For today’s stepping stone on the path of our weekly intention, the Holy Spirit lead me back to our monthly retreat guide from early in October.  Usually, I use the daily scripture readings for the universal church for meditation (these can be found at but today I prayed the copy of the prayer that Miss Lala, the fabulous, graciously provided for us one Thursday.


An especially effective prayer, I often use this before attempting to blog, or have an appointment to meet a friend to talk, or deal with a difficult situation.  For my chatty personality, the part about what I should leave unsaid, seems to be particularly important.

I felt inclined to pick the up the retreat guide for our October retreat, BE NOT AFRAID! A Retreat Guide on St. John Paul II (written and presented by Fr John Bartunek, LC, S.Th.D. and produced by and literally flipped it open to the section entitled “ACCOMPANIMENT” IN THE EARLY YEARS”, where my eyes fell on the sentence speaking about the early years of St John Paul II’s ministry as “priest, professor, and bishop, he developed a new form of pastoral care that focused on being present to others in the midst of their normal lives.” 

Holy Spirit, You. Rock. Every time. I mean, did you see the picture of my socks in the “BE PRESENT” post the other day? That is because He is leading us this week down the path of spiritual presence for those whose lives we have been privileged to touch.  One of the members of our group stated (we were all in agreement) that many times when we are “listening” to someone in our home, we are doing things while we “listen” and not really being attentive to what they are saying (guilty).  If we ask someone about their day, we should embrace their response.  Take a moment to put down your phone, or look up from the work you are doing, and listen.  You can really understand a lot about people if you take a moment to concentrate on their face, their stature as they speak about something, and the tone in their voice.

The lesson for today’s meditation rows our “resolution to BE PRESENT”  boat a little further downstream with the conclusion of the section: “A POTENT COMBINATION”.  Fr. Bartunek identifies the key of why accompaniment with others, or being present to them in their faith journey, requires two oars to row.  In order to be truly effective in exercising our charity, or love, which we are focusing on this week (particularly in being magnanimous), we must be the example of our own witness.  In other words, we must begin with our own prayer and relationship with God, and then learn how to share that with others; a model which we have seen effective in St John Paul II, St Teresa of Calcutta, and Jesus Christ, himself.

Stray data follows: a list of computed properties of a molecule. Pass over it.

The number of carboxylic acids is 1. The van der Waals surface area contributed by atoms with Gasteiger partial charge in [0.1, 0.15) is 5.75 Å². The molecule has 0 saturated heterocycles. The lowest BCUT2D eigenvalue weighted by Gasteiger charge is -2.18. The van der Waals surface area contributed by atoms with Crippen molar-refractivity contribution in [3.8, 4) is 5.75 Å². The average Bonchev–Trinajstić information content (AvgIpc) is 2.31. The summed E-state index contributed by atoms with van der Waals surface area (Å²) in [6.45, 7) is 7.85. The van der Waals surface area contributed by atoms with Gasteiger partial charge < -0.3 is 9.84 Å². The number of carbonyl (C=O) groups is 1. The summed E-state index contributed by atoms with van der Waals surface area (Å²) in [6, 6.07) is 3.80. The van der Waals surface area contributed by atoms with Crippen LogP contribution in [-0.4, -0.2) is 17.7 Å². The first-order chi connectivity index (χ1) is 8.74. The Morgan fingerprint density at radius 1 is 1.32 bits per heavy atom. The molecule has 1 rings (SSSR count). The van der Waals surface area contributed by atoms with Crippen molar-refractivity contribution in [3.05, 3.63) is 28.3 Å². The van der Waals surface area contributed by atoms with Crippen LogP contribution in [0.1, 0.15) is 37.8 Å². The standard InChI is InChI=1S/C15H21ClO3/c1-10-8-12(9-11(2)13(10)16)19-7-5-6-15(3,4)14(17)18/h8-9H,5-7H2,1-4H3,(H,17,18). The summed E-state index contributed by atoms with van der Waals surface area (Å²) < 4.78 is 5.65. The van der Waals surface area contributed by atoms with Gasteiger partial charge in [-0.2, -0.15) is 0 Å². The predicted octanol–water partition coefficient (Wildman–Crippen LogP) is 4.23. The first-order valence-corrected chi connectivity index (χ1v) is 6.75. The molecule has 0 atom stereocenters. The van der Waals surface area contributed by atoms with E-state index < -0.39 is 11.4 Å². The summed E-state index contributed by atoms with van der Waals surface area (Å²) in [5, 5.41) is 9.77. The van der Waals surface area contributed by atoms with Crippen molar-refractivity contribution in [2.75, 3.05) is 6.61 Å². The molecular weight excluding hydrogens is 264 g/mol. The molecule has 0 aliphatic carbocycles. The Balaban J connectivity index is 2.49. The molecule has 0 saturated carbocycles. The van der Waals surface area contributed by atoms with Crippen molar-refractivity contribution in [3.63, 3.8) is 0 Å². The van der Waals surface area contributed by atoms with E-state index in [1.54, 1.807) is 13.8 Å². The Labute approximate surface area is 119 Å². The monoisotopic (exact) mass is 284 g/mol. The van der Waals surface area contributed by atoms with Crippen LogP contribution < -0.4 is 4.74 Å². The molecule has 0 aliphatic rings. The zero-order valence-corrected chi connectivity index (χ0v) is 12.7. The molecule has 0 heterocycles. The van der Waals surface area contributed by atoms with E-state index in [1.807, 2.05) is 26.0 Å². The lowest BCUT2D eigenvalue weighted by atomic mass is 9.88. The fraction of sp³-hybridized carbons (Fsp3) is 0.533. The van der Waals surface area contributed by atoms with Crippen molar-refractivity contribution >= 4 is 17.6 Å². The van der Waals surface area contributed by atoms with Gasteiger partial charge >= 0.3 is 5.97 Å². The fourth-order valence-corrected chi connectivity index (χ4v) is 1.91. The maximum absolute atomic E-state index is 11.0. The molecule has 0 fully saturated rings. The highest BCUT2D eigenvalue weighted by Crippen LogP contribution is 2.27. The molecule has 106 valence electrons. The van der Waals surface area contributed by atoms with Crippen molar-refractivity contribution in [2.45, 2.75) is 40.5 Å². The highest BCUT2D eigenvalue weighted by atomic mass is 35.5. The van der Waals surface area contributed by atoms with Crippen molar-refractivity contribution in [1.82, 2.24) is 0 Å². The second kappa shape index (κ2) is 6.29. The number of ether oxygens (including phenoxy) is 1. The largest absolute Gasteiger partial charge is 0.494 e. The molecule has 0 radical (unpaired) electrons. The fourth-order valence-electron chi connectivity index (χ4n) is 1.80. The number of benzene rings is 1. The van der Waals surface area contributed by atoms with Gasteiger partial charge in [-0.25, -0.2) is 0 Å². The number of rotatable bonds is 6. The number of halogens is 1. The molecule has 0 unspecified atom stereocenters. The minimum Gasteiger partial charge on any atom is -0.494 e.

I once heard a priest relate that while teaching a group of people who wanted to join the Catholic church, he asked what was it that drew them to the faith?  He asked the people to stand if it was a book they read.  One or two people stood.  He then asked them to stand if they were attracted to the faith because of becoming married to a catholic, and a few people stood up for this reason.  However, the largest number of people stood when he asked if they were becoming Catholic because of someone they met that attracted them to the faith; a person who was the living example of what it was to be a Christian.  In the end, it is our witness to love that wins souls for God.

We regular “Joes”, which the church refers to as the laity, must realize the great honor  God has gifted us with our own niche in the world to reach those in our midst, especially those who seem to need kindness and meaning in their lives the most.  Being mindful that this may not be easy, but for the grace of God which we receive through FIRST praying every day.

Here is what St John Paul II instructs the church on our job as laity;

“There cannot be two parallel lives in their existence: on the one hand, the so-called ‘spiritual’ life, its values and demands; and on the other, the so-called ‘secular’ life, that is, life in a family, at work, in social relationships, in the responsibilities of public life and culture.  The branch, engrafted to the vine which is Christ, bears its fruit in every sphere of existence and activity. In fact, every area of the lay faithfuls lives, as different as they are, enters into the plan of God, who desires that these very areas be the “places in time” where the love of Christ is revealed and realized both both the glory of the Father and the service of others.” –St John Paul II (Apostolic Exhortation Christifidelis Laici,59)


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